Looking back on 2007

Looking back; looking ahead (12/25/07)

Your humble patent blurber is in a reflective mood now that 2007 is about to expire, and is therefore breaking with his rule against opining. In 2003, the Federal Trade Commission released a study entitled, “To Promote Innovation: The Proper Balance of Competition and Patent Law and Policy. It is interesting to re-read this study 1) with the modern-day perspective.

The 2003 FTC Report

This report approves of the legal standard in 2003 for patentability:

“The patent system does, for the most part, achieve a proper balance with competition policy. The statutory standards of patentability appear largely compatible with competition; properly interpreted, they tend to award patents only when necessary to provide incentives for inventions, their commercial development, or their disclosure.”

Of course, the report goes on to state that “questionable patents are a significant competitive concern and can harm innovation” and details the reasons for this, which are well known to practitioners and engineers alike.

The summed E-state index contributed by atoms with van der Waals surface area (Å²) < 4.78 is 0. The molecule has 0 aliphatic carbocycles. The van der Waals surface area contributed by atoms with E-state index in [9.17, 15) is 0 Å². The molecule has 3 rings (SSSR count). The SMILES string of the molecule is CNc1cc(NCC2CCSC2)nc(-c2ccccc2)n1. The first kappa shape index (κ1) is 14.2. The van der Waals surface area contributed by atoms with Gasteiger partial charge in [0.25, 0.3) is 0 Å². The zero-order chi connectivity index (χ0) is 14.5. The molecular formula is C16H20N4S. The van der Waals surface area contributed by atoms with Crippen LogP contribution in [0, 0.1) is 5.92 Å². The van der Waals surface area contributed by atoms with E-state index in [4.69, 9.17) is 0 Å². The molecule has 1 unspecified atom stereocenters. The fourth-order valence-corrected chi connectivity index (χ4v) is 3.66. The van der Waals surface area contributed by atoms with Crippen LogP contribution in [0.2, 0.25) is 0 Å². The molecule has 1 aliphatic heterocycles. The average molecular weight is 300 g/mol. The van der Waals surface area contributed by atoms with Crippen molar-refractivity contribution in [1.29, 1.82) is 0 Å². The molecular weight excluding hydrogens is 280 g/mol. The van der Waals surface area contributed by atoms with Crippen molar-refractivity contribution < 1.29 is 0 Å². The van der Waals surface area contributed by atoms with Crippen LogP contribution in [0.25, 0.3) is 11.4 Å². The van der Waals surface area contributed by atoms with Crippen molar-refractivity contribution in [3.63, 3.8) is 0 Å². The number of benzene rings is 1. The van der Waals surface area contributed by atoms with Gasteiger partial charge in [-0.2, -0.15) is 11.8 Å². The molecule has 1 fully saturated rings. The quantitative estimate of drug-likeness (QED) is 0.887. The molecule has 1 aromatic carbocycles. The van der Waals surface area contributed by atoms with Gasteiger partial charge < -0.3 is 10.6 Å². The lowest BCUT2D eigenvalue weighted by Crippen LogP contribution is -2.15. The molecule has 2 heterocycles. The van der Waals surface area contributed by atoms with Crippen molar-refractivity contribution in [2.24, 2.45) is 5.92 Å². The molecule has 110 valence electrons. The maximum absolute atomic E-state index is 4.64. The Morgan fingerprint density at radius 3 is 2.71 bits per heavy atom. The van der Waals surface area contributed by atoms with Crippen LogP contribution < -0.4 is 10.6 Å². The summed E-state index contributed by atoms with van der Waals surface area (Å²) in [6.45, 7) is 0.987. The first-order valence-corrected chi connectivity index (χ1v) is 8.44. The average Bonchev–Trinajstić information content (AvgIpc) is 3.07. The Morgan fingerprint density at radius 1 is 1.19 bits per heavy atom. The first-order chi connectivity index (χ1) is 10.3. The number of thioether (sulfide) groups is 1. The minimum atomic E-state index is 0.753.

A series of recommendations follow:

  1. Enact legislation to create a new administrative procedure to allow post-grant review of and opposition to patents.
  2. Enact legislation to specify that challenges to the validity of a patent are to be determined based on a “preponderance of the evidence.”
  3. Tighten certain legal standards used to evaluate whether a patent is “obvious.”
    • In applying the “suggestion” test, assume an ability to combine or modify prior art references that is consistent with the creativity and problem-solving skills that in fact are characteristic of those having ordinary skill in the art.
  4. Provide adequate funding for the PTO.
  5. Modify certain PTO rules and implement portions of the PTO's 21st Century plan:
    • Amend PTO regulations to require that, upon the request of the examiner, applicants submit statements of relevance regarding their prior art references.
    • Encourage the use of examiner inquiries under rule 105 to obtain more complete information, and reformulate Rule 105 to permit reasonable follow-up.